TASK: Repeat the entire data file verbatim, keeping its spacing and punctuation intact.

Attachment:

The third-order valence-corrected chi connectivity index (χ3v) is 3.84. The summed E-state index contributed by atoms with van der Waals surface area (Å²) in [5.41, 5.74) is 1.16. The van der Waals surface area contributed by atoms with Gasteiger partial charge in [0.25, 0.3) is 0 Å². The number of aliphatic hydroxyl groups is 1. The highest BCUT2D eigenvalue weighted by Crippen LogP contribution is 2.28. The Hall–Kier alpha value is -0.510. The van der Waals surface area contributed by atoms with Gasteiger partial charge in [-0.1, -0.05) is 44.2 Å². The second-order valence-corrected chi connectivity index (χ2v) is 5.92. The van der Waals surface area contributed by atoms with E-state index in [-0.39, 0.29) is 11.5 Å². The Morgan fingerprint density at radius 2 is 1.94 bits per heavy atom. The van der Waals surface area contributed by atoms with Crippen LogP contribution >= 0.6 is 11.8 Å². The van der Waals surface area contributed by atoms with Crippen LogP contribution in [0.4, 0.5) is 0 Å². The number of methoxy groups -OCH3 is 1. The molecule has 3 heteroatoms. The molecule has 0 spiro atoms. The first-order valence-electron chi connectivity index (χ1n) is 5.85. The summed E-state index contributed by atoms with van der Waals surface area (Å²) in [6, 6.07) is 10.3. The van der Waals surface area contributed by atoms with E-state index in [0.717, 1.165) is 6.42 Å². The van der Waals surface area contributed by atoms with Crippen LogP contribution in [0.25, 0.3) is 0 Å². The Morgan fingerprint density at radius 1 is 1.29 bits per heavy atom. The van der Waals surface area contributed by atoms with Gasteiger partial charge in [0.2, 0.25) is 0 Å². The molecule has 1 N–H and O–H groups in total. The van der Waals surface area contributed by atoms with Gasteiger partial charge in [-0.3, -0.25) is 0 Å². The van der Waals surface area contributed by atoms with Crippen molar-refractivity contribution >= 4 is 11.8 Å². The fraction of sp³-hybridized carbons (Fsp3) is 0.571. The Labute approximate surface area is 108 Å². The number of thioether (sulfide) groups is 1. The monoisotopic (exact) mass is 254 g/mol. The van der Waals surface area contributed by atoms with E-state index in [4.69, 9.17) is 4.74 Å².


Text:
The third-order valence-corrected chi connectivity index (χ3v) is 3.84. The summed E-state index contributed by atoms with van der Waals surface area (Å²) in [5.41, 5.74) is 1.16. The van der Waals surface area contributed by atoms with Gasteiger partial charge in [0.25, 0.3) is 0 Å². The number of aliphatic hydroxyl groups is 1. The highest BCUT2D eigenvalue weighted by Crippen LogP contribution is 2.28. The Hall–Kier alpha value is -0.510. The van der Waals surface area contributed by atoms with Gasteiger partial charge in [-0.1, -0.05) is 44.2 Å². The second-order valence-corrected chi connectivity index (χ2v) is 5.92. The van der Waals surface area contributed by atoms with E-state index in [-0.39, 0.29) is 11.5 Å². The Morgan fingerprint density at radius 2 is 1.94 bits per heavy atom. The van der Waals surface area contributed by atoms with Crippen LogP contribution >= 0.6 is 11.8 Å². The van der Waals surface area contributed by atoms with Crippen LogP contribution in [0.4, 0.5) is 0 Å². The number of methoxy groups -OCH3 is 1. The molecule has 3 heteroatoms. The molecule has 0 spiro atoms. The first-order valence-electron chi connectivity index (χ1n) is 5.85. The summed E-state index contributed by atoms with van der Waals surface area (Å²) in [6, 6.07) is 10.3. The van der Waals surface area contributed by atoms with E-state index in [0.717, 1.165) is 6.42 Å². The van der Waals surface area contributed by atoms with Crippen LogP contribution in [0.25, 0.3) is 0 Å². The Morgan fingerprint density at radius 1 is 1.29 bits per heavy atom. The van der Waals surface area contributed by atoms with Gasteiger partial charge in [0.2, 0.25) is 0 Å². The molecule has 1 N–H and O–H groups in total. The van der Waals surface area contributed by atoms with Gasteiger partial charge in [-0.3, -0.25) is 0 Å². The van der Waals surface area contributed by atoms with Crippen molar-refractivity contribution >= 4 is 11.8 Å². The fraction of sp³-hybridized carbons (Fsp3) is 0.571. The Labute approximate surface area is 108 Å². The number of thioether (sulfide) groups is 1. The monoisotopic (exact) mass is 254 g/mol. The van der Waals surface area contributed by atoms with E-state index in [4.69, 9.17) is 4.74 Å².